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Effects of Lightning Strikes on Wind Turbines


An energy provider lost grid power capability when one of their large wind turbines was struck by high intensity lightning. This caused the loss of a wind turbine blade, generator, electronic controls, and a loss of ability to provide peak power according to contract requirements. Lightning is a serious concern for wind turbines and wind farm owners.


The Haag Canada expert was contracted to conduct a detailed evaluation to determine the root cause of the wind turbine failure, in addition to providing a preventative solution to reduce exposure to future lightning strikes.


There are over 2,000 electrical storms active worldwide at any time producing more than 100 flashes per second. Tall structures in wide open flat ground are very attractive to lightning. In general, a wind turbine blade will receive 20-30 lightning strikes in its lifetime of operation. Wind turbines are exposed to two different types of lightning: downward and upward lightning. Downward initiated lightning starts in a thunderstorm and propagates downward. Upward lightning is a self propagating lightning that travels upward from blade tip to meet a downward bolt from an overlaying electrified storm cloud. Due to the trend of turbine height increasing, the upward initiated lightning typically occurs on taller turbines. Lightning effect and risk will vary by turbine construction, lightning protection installed and turbine location in the wind farm.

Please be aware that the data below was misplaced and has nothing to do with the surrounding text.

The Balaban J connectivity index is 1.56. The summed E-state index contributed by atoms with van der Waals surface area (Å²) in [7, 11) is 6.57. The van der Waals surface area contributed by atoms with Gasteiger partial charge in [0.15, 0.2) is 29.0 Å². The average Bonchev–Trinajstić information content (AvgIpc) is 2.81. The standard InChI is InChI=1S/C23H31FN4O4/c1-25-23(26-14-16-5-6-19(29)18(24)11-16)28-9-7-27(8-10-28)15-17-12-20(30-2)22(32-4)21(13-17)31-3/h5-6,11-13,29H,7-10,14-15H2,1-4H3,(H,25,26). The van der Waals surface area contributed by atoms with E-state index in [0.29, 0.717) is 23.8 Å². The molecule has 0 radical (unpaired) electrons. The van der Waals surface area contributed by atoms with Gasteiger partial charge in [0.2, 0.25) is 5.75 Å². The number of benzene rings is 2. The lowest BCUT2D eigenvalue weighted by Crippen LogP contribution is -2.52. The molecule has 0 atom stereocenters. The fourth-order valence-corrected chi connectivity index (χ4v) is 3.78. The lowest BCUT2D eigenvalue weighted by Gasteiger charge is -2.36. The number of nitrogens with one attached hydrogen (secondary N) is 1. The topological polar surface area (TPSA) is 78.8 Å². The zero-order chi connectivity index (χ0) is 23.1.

Wind turbine fires occur on average 1 in every 2,000 turbines annually. Based on an estimated 80,000 wind turbines in North America, that creates a potential of 40 wind turbine fires annually. Fires are typically caused primarily by lightning strike and secondarily by internal failures of wind turbine components.

The Haag Canada expert diagnosed that the lightning protection system installed on the turbine was overwhelmed by the high intensity lightning it received in its location in the wind farm. Full analysis of damaged components was performed individually and as a system. The main turbine blade was destroyed from the direct lightning strike and the occurring fire. The generator and control system were severely damaged and required complete replacement.

Project management was provided by the Haag representative to source replacement components. Detailed analysis of damage on the wind turbine as a system including on site investigation provided the basis for a recommendation for an improved lightning protection system, an enhanced generator and electronic controls to protect against future high intensity lightning strikes.